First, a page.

>> hey! >> we think a lot of them will get into the home but we like to say they'll get there through the garage door. >> the coolest thing about the ipod is that your entire music library fits in your pocket. >> this is the new ipod nano. an ipod, a phone, and an internet communicator. is there room for a third category of device in the middle? we're not perfect. we know that, you know that. and phones aren't perfect. i'd also like to thank everyone's families, because they support us and let us do what we love to do. >> let's discuss the man and his legacy. with us now, a technology journalist who covers silicon valley and daniel kotke who was apple's 12th employee. let me begin with you, one of the apple originals.
at the beginning, we saw some of the pictures of steve jobs back in the day, did any of you, including steve, have any idea that apple would become such a transformational force not only in technology but in how we listen to music, how we communicate? >> oh, i don't think so. i don't think anybody could have predicted. i'm getting an echo. anyway, you know, i was the first employee as well as the 12th employee. there's an echo. you know, the apple 1 was a hobby kit and it was hard to predict what use it would be. the apple 2 was clearly going to be a much more accessible product and in my memory, it was the day i first saw the rainbow logo that i thought apple could
really be going somewhere. it's funny to just associate that with the logo, but there were so many competitors in those days, it was really hard to say. >> hopefully we can help you work on your echo with the technology. on a day like this when you try to assess the impact and legacy of the man and all the innovations, is there a way to sum it up in a sentence or two or is it too diverse? >> no, i think there are ways to sum it up in a sentence or two. here's a guy who came from humble beginnings and went on to revolutionize four industries, information technology, mobile phones, the music industry and the movie industry. and i'm hard put to name any businessperson or technologist in the history of america who did it four times. >> that's an awesome way to put it. mr. kottke, let's see if we figured out this connection with you. you knew the man out of work as well as in work, taking hikes with him in india and the like.
the question i have, as somebody who carries all my technology with me almost all the time, emphasis on almost, when you're hiking in india, does steve jobs bring along technology or is that his escape zone? >> oh, no, it was very much an escape zone. i actually regret that i didn't even bring an instamatic camera on that trip. there were no photos. we were making our expedition into the wilderness, so to speak. we had some good adventures. it did not -- did not find the holy man stories that we were wondering if we would find, but it was a very interesting trip. >> we're showing a picture of you and steve jobs, we're showing this picture of you and steve jobs back in the day. it's a little different how folks wore their hair and the like. >> that photo was at -- that was at the -- that photo was at the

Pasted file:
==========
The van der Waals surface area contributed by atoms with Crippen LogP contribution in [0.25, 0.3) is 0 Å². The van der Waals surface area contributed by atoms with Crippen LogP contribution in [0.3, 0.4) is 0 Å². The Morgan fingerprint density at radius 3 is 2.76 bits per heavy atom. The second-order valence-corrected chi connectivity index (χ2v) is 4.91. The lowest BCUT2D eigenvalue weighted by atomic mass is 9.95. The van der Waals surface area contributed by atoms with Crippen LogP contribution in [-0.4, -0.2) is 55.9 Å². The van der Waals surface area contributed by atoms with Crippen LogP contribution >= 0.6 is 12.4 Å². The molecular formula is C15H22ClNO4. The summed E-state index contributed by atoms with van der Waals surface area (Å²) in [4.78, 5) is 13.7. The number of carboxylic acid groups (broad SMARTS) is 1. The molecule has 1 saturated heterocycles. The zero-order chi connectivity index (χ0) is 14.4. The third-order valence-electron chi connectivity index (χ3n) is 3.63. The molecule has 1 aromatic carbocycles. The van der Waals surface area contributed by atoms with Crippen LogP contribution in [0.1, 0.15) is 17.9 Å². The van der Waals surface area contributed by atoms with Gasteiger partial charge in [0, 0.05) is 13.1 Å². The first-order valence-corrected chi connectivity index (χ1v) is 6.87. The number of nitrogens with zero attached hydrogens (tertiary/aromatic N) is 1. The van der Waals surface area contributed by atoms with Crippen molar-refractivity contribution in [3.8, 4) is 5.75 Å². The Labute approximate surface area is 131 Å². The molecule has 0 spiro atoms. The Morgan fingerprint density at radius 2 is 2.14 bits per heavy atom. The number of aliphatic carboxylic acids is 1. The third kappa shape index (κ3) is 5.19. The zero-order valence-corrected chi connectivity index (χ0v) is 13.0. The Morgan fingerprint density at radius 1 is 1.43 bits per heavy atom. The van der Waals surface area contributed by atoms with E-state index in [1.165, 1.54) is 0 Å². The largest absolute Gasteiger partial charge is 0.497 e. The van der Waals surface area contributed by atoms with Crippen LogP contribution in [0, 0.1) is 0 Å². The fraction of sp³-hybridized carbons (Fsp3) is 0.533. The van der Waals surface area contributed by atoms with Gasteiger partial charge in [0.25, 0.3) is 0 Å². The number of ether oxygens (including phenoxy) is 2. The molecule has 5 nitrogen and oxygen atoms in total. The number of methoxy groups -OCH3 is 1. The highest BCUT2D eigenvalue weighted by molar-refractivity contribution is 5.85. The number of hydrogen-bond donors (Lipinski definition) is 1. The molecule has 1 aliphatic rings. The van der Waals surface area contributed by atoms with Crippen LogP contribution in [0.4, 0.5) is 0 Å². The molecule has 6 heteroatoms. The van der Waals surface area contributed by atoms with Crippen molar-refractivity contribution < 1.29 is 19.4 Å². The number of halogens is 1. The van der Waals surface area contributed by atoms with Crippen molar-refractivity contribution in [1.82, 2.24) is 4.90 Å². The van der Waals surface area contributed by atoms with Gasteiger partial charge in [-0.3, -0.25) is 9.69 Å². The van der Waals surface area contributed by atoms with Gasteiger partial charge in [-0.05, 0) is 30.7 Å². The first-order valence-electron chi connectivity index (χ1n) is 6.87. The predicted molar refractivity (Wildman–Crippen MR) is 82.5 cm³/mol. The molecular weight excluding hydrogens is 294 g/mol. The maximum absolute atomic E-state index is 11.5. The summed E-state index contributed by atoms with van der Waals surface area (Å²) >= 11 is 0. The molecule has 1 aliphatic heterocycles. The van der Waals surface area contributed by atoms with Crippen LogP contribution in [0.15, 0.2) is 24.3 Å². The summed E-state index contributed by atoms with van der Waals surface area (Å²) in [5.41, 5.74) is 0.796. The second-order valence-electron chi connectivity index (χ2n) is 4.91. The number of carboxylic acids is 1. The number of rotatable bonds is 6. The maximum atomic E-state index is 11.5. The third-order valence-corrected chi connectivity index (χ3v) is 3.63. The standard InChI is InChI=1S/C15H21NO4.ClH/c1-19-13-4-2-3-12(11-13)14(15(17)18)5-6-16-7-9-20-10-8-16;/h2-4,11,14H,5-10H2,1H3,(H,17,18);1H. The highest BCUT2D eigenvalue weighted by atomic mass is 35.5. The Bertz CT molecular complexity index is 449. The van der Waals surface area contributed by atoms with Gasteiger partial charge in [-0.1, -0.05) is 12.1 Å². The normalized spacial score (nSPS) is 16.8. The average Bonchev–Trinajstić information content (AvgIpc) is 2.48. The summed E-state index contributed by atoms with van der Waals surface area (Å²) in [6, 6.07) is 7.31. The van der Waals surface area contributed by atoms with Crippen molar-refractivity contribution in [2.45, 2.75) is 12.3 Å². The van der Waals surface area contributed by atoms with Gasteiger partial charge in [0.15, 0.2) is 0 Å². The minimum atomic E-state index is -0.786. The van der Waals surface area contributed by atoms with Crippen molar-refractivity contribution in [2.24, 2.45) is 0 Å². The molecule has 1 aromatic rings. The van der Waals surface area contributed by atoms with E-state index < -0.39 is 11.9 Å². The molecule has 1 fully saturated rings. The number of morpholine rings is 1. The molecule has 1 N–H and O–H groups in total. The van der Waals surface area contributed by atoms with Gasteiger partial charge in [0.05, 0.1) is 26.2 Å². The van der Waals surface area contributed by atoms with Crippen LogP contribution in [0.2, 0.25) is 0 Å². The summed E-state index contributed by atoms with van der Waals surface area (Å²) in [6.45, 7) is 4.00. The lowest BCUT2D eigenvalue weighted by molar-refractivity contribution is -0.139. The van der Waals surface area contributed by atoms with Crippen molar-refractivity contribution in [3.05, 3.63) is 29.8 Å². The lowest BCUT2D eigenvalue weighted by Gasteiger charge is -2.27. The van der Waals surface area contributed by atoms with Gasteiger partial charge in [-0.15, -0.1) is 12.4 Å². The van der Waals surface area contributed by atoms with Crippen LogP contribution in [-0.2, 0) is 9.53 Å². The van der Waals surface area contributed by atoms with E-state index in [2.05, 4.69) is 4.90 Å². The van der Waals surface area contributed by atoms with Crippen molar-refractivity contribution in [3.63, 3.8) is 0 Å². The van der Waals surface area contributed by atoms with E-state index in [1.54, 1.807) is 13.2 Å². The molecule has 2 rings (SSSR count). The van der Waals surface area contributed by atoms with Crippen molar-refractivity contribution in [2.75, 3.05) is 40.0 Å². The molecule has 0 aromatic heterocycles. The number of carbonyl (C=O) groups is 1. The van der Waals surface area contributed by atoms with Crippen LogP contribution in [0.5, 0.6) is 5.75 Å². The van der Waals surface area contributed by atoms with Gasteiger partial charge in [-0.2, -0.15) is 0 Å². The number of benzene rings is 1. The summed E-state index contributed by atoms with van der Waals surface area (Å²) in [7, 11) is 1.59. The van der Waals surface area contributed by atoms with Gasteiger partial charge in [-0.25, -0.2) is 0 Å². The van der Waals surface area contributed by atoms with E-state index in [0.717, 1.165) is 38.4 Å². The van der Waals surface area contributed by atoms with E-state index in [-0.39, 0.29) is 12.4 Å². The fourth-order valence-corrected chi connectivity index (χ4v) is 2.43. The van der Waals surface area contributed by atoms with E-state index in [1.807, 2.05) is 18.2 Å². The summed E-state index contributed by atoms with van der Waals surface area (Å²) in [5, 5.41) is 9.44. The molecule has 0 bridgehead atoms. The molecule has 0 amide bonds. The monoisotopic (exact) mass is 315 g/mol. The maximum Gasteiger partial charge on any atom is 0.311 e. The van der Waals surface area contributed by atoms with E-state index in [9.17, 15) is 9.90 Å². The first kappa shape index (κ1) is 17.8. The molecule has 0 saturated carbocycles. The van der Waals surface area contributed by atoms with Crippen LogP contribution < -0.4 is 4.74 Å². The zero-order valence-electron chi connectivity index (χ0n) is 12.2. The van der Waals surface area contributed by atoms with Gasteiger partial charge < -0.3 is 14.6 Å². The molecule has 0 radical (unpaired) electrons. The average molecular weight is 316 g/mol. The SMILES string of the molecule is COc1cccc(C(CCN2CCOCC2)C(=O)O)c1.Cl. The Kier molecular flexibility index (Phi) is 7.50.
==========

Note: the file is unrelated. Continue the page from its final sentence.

personal computing festival in atlanta in 1976, and i was just trying hard to look like i had a clue about how these computers worked, because i really didn't. i was helping staff the booth. >> and, bob, when you think about the transformations, we all think about how these things happen through our own lives. i used to be a pc person, now i'm mostly a mac person. my kids are mac kids. in our offices most of the creative editing is done on macs. i went to french and so i downloaded an app so i could learn to speak french maybe a little bit better. i was covering a hurricane just a few weeks back, hurricane irene. on the way up from washington to the beaches off new york city i brought this, my iphone. had no satellite truck, no electricity, but look, we were able to show people that time on live television, it's not perfect but you're in the middle of the beginning of a hurricane
and you're showing live pictures on stream box, one of the apps you can download and you see it playing out. in terms of how steve jobs changed lives, you can learn the piano on an ipad. our children now don't know what a record album is or an 8 track is. how transformational is this one man? >> oh, well, completely. if you look at the -- he didn't invent the personal computer, he didn't invent most of these devices, but they were perfected. and his -- his dedication to good design, to the user experience and to the evolutionary growth of getting closer and closer to the silicon, to the point where you can have a tv studio in your hand on the beach, that was a 30-plus year process that someone had to see from a long distance off. in this case, steve is our visionary. >> bob and daniel, we appreciate your time today to look at the man and the legacy. something of course we will keep watching. steve jobs dead at the age of